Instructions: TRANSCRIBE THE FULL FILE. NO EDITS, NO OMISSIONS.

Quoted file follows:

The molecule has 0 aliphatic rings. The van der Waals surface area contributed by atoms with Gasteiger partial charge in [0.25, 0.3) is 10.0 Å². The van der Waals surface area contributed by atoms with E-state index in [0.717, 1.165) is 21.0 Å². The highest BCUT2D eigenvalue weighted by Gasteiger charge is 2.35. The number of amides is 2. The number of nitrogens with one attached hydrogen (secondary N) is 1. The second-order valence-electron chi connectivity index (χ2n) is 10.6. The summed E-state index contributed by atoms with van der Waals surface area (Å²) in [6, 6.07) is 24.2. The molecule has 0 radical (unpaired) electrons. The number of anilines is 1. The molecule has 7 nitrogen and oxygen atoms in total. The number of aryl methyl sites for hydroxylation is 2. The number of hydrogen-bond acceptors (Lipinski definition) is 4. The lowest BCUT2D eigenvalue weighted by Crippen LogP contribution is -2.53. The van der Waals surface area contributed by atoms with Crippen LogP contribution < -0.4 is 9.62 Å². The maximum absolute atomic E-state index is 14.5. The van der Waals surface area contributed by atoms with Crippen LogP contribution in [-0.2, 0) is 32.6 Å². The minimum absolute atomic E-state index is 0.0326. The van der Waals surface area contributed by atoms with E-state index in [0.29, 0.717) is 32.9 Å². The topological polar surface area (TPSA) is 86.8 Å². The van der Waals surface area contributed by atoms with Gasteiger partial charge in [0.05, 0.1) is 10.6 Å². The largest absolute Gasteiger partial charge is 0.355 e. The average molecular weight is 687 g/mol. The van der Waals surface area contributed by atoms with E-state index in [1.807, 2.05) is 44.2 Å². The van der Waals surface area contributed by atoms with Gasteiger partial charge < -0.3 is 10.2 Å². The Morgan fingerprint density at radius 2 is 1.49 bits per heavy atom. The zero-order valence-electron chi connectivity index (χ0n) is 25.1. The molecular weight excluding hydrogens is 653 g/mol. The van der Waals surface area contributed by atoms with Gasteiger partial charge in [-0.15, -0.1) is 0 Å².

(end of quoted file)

The molecule has 0 aliphatic rings. The van der Waals surface area contributed by atoms with Gasteiger partial charge in [0.25, 0.3) is 10.0 Å². The van der Waals surface area contributed by atoms with E-state index in [0.717, 1.165) is 21.0 Å². The highest BCUT2D eigenvalue weighted by Gasteiger charge is 2.35. The number of amides is 2. The number of nitrogens with one attached hydrogen (secondary N) is 1. The second-order valence-electron chi connectivity index (χ2n) is 10.6. The summed E-state index contributed by atoms with van der Waals surface area (Å²) in [6, 6.07) is 24.2. The molecule has 0 radical (unpaired) electrons. The number of anilines is 1. The molecule has 7 nitrogen and oxygen atoms in total. The number of aryl methyl sites for hydroxylation is 2. The number of hydrogen-bond acceptors (Lipinski definition) is 4. The lowest BCUT2D eigenvalue weighted by Crippen LogP contribution is -2.53. The van der Waals surface area contributed by atoms with Crippen LogP contribution < -0.4 is 9.62 Å². The maximum absolute atomic E-state index is 14.5. The van der Waals surface area contributed by atoms with Crippen LogP contribution in [-0.2, 0) is 32.6 Å². The minimum absolute atomic E-state index is 0.0326. The van der Waals surface area contributed by atoms with E-state index in [0.29, 0.717) is 32.9 Å². The topological polar surface area (TPSA) is 86.8 Å². The van der Waals surface area contributed by atoms with Gasteiger partial charge in [0.05, 0.1) is 10.6 Å². The largest absolute Gasteiger partial charge is 0.355 e. The average molecular weight is 687 g/mol. The van der Waals surface area contributed by atoms with E-state index in [1.807, 2.05) is 44.2 Å². The van der Waals surface area contributed by atoms with Gasteiger partial charge < -0.3 is 10.2 Å². The Morgan fingerprint density at radius 2 is 1.49 bits per heavy atom. The zero-order valence-electron chi connectivity index (χ0n) is 25.1. The molecular weight excluding hydrogens is 653 g/mol. The van der Waals surface area contributed by atoms with Gasteiger partial charge in [-0.15, -0.1) is 0 Å².